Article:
Ray Goad, a Fast Food Pioneer, Dies at 92

MOUNT AIRY, NC – March 23, 2015

Though they have probably never heard of him, folks eating breakfast on the go today have him to thank, especially if they are eating anywhere at a fast food restaurant.

Ray Goad, who died in Mount Airy, NC. Monday, March 23rd at 92, was a fast food pioneer who can be credited with changing the way many American’s eat breakfast. In the early 1970’s there was not a single McDonalds, Wendy’s or Hardee’s that was open for breakfast anywhere. Ray Goad pioneered the concept by being the first to open for breakfast at his dozens of Ray’s Kingburger restaurants across North Carolina, South Carolina, Virginia and Tennessee.

More significantly, he featured the homemade from scratch southern biscuits that his mother had started making at one of his first restaurants, Ray’s Starlight Restaurant, in Mount Airy, N.C., the home of Andy Griffith and Mayberry USA. You can’t eat at a Ray’s Kingburger restaurant today, but you can find a Sausage Biscuit at any fast food restaurant a few blocks from your home all across the USA.

As one of eleven children of George Beverly and Dora Sutfin Goad of the Flat Rock neighborhood of Mount Airy, Ray survived the Great Depression by setting pins in a bowling alley at the age of 10, and later working as a Waiter at Johnson’s Cafe on Main Street, where he met his bride and business partner for more than 60 years, Geneva Alice Hiatt. She predeceased him in 2002.

Ray liked to say that Pearl Harbor was bombed on December 7th 1941, and that he and Geneva were married on December 12th. During the War he served in the Navy and was assigned to the U.S.S. Oberon Amphibious Force participating in the assault on Southern France at Baie de Rampelonne, St. Topez Area, on August 15, 1944, causing the German Army Group G to abandon Southern France and to retreat under constant Allied attacks to the Vosges Mountains.

Ray and Geneva were those chronicled by Tom Brokaw in The Greatest Generation, “…they faced great odds and a late start, but they did not protest. They succeeded on every front. They won the war; they saved the world. They came home to joyous and short-lived celebrations and immediately began the task of rebuilding their lives and…economic strength unparalleled in the long curve of history.” For their part, Ray and Geneva Goad opened their first restaurant, Ray’s Midway on old Highway 52 in Pinnacle, midway between Winston-Salem and Mount Airy. Ray’s Starlight Restaurant in Mount Airy, and the Ray’s Kingburger and Sweet Sue’s chains followed.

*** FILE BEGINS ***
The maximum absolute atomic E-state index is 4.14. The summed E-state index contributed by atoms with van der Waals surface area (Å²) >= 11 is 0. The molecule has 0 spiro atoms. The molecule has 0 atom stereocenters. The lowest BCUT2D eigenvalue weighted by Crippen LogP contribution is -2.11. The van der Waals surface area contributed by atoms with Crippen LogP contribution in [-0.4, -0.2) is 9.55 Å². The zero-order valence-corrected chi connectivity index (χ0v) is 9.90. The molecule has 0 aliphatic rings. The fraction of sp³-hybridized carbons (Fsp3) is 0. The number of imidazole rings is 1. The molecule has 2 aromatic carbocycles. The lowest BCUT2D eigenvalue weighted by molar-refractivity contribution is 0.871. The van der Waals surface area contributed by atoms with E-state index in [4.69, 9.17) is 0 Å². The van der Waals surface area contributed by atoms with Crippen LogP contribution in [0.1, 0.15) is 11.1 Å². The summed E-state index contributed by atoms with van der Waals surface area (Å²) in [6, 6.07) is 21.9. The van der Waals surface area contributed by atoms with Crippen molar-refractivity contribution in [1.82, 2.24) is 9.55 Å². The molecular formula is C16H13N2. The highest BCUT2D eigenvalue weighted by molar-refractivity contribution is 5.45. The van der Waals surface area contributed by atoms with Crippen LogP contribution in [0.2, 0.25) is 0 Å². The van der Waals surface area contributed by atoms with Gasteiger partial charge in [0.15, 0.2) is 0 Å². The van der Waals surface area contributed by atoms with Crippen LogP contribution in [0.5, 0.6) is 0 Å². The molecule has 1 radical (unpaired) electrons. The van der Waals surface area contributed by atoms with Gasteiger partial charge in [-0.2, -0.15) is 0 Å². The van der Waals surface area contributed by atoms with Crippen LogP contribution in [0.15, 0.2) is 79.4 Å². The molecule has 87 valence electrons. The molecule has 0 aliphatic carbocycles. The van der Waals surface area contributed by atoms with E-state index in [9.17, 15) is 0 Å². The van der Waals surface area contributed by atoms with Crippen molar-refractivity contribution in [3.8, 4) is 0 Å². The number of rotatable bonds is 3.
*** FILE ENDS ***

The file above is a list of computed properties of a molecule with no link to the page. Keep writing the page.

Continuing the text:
As they grew their sprawling food service business with only their bootstraps and middle school educations, Ray also became his own pilot. Geneva often helped navigate, and they flew together for both business and pleasure in their pressurized twin-engine Piper Navaho, with the call sign 535RG, virtually all across the country.

It is believed that Ray Goad was the first to contract with Richard Petty for his endorsements and promotional appearances, both on radio and television, and in person at Ray’s locations, and had customers’s singing along with the memorable jingle “The Faster you go, the more you need Ray’s.”

Ray was born July 18, 1922 in Mount Airy to the late George Beverly Goad, and Dora Elizabeth Sutphin Goad. He was married to Geneva Alice Hiatt for sixty years before preceding him in 2002.

Surviving are his son Raymond Junior Goad, of Delray Beach, FL; and, his daughter Susan and her husband Judge A. Moses Massey; one sister and brother-in-law Goldie and Earl Vogler of Pfafftown and a brother Glenn Goad of Jonesville.

He has six Grandchildren; Tiffany Massey Bingham, Aaron Massey, Gregory Goad, Allison Massey Quinn, Kelley Goad Marin, and Loren Massey Harris; and as of the date of his death eight Great Grandchildren: Jack, Ray, Charlie & Lydia Bingham; Genevieve and Anderson Quinn; Carolina Massey; and Camille Harris.

In addition to his parents and a stillborn twin, Mr. Goad was preceded by four sisters Maude Goad Shelton, Ruby Goad Jackson, Evelyn Goad Haley and Virgie Goad Pardue and by five brothers Charles Goad, Willie Goad, Ralph Goad, George Goad, and James Goad.

The Goad family will greet family and friends prior to the Funeral Services to be conducted at The Church of Jesus Christ of Latter-Day Saints, in Mount Airy, T 11:00 AM, with graveside services by The Memorial Honor Guard VFW Post 2019 & 9436 immediately following at Oaklawn Cemetery in Mount Airy.

In Memoriam, those viewing the internet video of “The Ray Goad Story”are welcome to post their personal remembrances and comments at: